Here are a few creative ideas to break up the monotony of a long remote day while getting household chores done.

Take Breaks

“A five-minute cigarette break is putting a load of washing on. Making a round of tea might [actually] be folding up a mountain of messy washing. If you’re less neurotic than I am, and household chores don’t have the same appeal, then reading a book for ten minutes could replace conferring with colleagues on an issue, throwing a ball for your dog or going for a walk can get you some much needed fresh air and release you from the four walls of your home. Get creative, and if you’re worried about running over your allotted break time, then set an alarm to ensure punctuality” said Stephenson.

Mini-breaks throughout the day, while working remotely isn’t much different than declaring to your team that you are going to get coffee. Coffee breaks, “smoke” breaks, walking breaks, or just getting out of your chair for five to ten minutes should be an important part of your daily work routine.

Other ideas you could use for working remotely and taking those much needed five to fifteen breaks:

  • Read a chapter of a book
  • Play a quick computer game (set a timer if you have to)
  • Work on a puzzle in progress
  • Move locations to your favourite coffee shop or cafe
  • Play with pets
  • Call a friend or family member for a short chat
  • Watch some music or quick how-to videos

Taking a break of any kind could seem like you are cheating the system. Guilt could manifest around the idea that you aren’t staying glued to your seat all eight hours of the workday. Stephenson addresses that too. Thankfully, she has a really supportive boss.

Work-From-Home Guilt

“I felt guilty at first, thinking that I wasn’t working hard enough, that I had to prove that I was doing as much, if not more work than my colleagues in the office, and I took my concerns to “Boss Five Hats”, admitting to her the flaws in my working ethic, and was surprised to find that I was instead supported, and encouraged to be more relaxed about my seemingly lax approach to my work. Instead, I was emboldened and found I was more optimistic about being able to stick to the job I was finding hard to do. It takes a lot to change a lifetime of working in a certain way, and to feel like working from home is the easy option,” said Stephenson.

Guilt can be a hard one to shake at times. If you’ve worked a certain way for a long time, working from home can seem more like a prison sentence than the hoped-for and dreamed about relaxed environment you would prefer. Vicky realised that she needed to take her routine even further and ease up on the guilt she had about taking breaks. This let her be more upbeat about her work and her life.

The Journey To Upbeat

Stephenson has a great attitude and a positive outlook with the support of “Boss Five Hats”. It’s that kind of support which allows testers to be awesome and realise their potential no matter where they work. Vicky received some great advice from her boss.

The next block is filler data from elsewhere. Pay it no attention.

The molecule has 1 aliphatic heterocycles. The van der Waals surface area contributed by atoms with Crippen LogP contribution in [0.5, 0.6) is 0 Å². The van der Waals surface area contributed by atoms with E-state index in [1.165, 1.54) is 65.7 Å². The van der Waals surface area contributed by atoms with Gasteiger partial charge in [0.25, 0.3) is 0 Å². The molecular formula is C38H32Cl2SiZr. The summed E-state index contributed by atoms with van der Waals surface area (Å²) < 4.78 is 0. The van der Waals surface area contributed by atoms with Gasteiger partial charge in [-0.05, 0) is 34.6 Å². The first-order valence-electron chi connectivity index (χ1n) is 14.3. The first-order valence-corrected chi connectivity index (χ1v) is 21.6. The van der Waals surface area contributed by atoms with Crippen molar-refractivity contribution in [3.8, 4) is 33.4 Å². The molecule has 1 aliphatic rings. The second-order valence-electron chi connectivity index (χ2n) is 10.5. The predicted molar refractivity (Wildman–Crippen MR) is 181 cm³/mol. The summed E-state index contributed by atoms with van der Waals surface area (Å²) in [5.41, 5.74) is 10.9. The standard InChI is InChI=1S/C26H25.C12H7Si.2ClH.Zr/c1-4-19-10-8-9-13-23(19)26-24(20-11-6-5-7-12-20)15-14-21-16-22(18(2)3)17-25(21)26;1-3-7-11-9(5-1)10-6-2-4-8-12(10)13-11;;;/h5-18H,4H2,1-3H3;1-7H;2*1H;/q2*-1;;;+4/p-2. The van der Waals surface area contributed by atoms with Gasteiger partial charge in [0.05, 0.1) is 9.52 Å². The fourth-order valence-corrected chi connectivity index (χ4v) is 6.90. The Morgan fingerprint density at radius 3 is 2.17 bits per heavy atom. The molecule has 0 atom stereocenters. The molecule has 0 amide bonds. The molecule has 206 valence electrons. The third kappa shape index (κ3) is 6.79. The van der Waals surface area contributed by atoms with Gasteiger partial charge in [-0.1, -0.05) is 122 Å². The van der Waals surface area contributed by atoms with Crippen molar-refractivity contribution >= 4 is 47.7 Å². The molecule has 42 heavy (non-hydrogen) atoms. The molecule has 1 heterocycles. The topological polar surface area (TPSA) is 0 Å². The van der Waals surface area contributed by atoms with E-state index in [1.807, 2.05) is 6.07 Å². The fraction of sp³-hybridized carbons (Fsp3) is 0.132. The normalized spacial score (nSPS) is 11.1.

“So, my eventual and very short journey from “Lone Tester” to “Upbeat Lone Tester” had a lot to do with the support I got from my current mentor “Boss Five Hats”, who allowed me to find a way to work that gave me the power to control my working day and sculpt it to work for me. I found that I was better able to concentrate on the work I had, plan my day and reach my targets. I still have days where I stare off into space and feel like a nanna nap is just up the stairs and no-one would be the wiser, but those are few and far between, and I have found a way to banish those feelings from my working day, and instead inject a little positivity into my day by hanging the washing out on the line or throwing the ball for my dog in the garden,” said Stephenson.

Not everyone has a “Boss Five Hats” to help them with their goals and understand their personal needs. Sometimes we have to look outside of the workplace for individuals and organisations which can help us and give us the support we need to become upbeat, whether we are lone testers or not.

“If you lack a solid support network around you from your employer, then perhaps employing some of these methods, or coming up with your own “Upbeat solutions” could help you climb out of the Bog of eternal Loneliness, into the sunny and positive sandy beach of the Upbeat Lone Tester,” said Stephenson.

Authors Bios

Vicky Stephenson is a married mother of one, and a Software Tester for a practice management software company. She has an ISTQB foundation certificate in Software Testing and attended the University of Hard Knocks (Life). She has worked with her current employer for six years, though only roughly two of those in a Testing role.

Stephenson’s main interests are horse riding, going to the movies and eating stuff she shouldn’t (the diet always starts on Monday). She also dabbles in gym classes, and enjoys walks with her dog and socialising.

Melissa Eaden has worked for more than a decade with tech companies and currently enjoys working for ThoughtWorks, in Dallas, Texas. Melissa’s previous career in mass media continues to lend itself to her current career endeavors. She enjoys being EditorBoss for Ministry of Testing, supporting their community mission for software testers globally. She can be found on Twitter and Slack @melthetester.